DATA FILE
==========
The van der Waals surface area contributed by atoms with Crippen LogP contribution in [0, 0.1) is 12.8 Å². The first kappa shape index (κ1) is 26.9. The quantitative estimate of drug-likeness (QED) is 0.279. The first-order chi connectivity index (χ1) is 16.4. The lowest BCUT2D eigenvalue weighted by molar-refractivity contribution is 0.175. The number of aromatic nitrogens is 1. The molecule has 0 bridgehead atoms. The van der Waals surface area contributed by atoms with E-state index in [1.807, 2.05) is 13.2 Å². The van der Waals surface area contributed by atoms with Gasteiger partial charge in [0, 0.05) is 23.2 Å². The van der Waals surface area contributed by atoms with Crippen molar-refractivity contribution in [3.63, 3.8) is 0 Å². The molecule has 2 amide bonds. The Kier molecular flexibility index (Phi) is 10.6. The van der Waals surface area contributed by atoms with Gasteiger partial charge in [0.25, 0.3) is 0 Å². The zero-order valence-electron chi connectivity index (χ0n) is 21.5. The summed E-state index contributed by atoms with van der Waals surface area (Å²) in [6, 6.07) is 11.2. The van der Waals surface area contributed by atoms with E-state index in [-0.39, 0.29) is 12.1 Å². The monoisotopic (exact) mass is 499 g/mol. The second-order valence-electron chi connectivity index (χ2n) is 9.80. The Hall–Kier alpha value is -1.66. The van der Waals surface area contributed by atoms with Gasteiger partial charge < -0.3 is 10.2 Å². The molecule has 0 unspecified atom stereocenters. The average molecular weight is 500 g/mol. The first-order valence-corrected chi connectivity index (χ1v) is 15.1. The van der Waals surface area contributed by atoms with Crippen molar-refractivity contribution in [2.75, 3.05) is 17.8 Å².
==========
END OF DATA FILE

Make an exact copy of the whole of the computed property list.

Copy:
The van der Waals surface area contributed by atoms with Crippen LogP contribution in [0, 0.1) is 12.8 Å². The first kappa shape index (κ1) is 26.9. The quantitative estimate of drug-likeness (QED) is 0.279. The first-order chi connectivity index (χ1) is 16.4. The lowest BCUT2D eigenvalue weighted by molar-refractivity contribution is 0.175. The number of aromatic nitrogens is 1. The molecule has 0 bridgehead atoms. The van der Waals surface area contributed by atoms with E-state index in [1.807, 2.05) is 13.2 Å². The van der Waals surface area contributed by atoms with Gasteiger partial charge in [0, 0.05) is 23.2 Å². The van der Waals surface area contributed by atoms with Crippen molar-refractivity contribution in [3.63, 3.8) is 0 Å². The molecule has 2 amide bonds. The Kier molecular flexibility index (Phi) is 10.6. The van der Waals surface area contributed by atoms with Gasteiger partial charge in [0.25, 0.3) is 0 Å². The zero-order valence-electron chi connectivity index (χ0n) is 21.5. The summed E-state index contributed by atoms with van der Waals surface area (Å²) in [6, 6.07) is 11.2. The van der Waals surface area contributed by atoms with E-state index in [-0.39, 0.29) is 12.1 Å². The monoisotopic (exact) mass is 499 g/mol. The second-order valence-electron chi connectivity index (χ2n) is 9.80. The Hall–Kier alpha value is -1.66. The van der Waals surface area contributed by atoms with Gasteiger partial charge < -0.3 is 10.2 Å². The molecule has 0 unspecified atom stereocenters. The average molecular weight is 500 g/mol. The first-order valence-corrected chi connectivity index (χ1v) is 15.1. The van der Waals surface area contributed by atoms with Crippen molar-refractivity contribution in [2.75, 3.05) is 17.8 Å².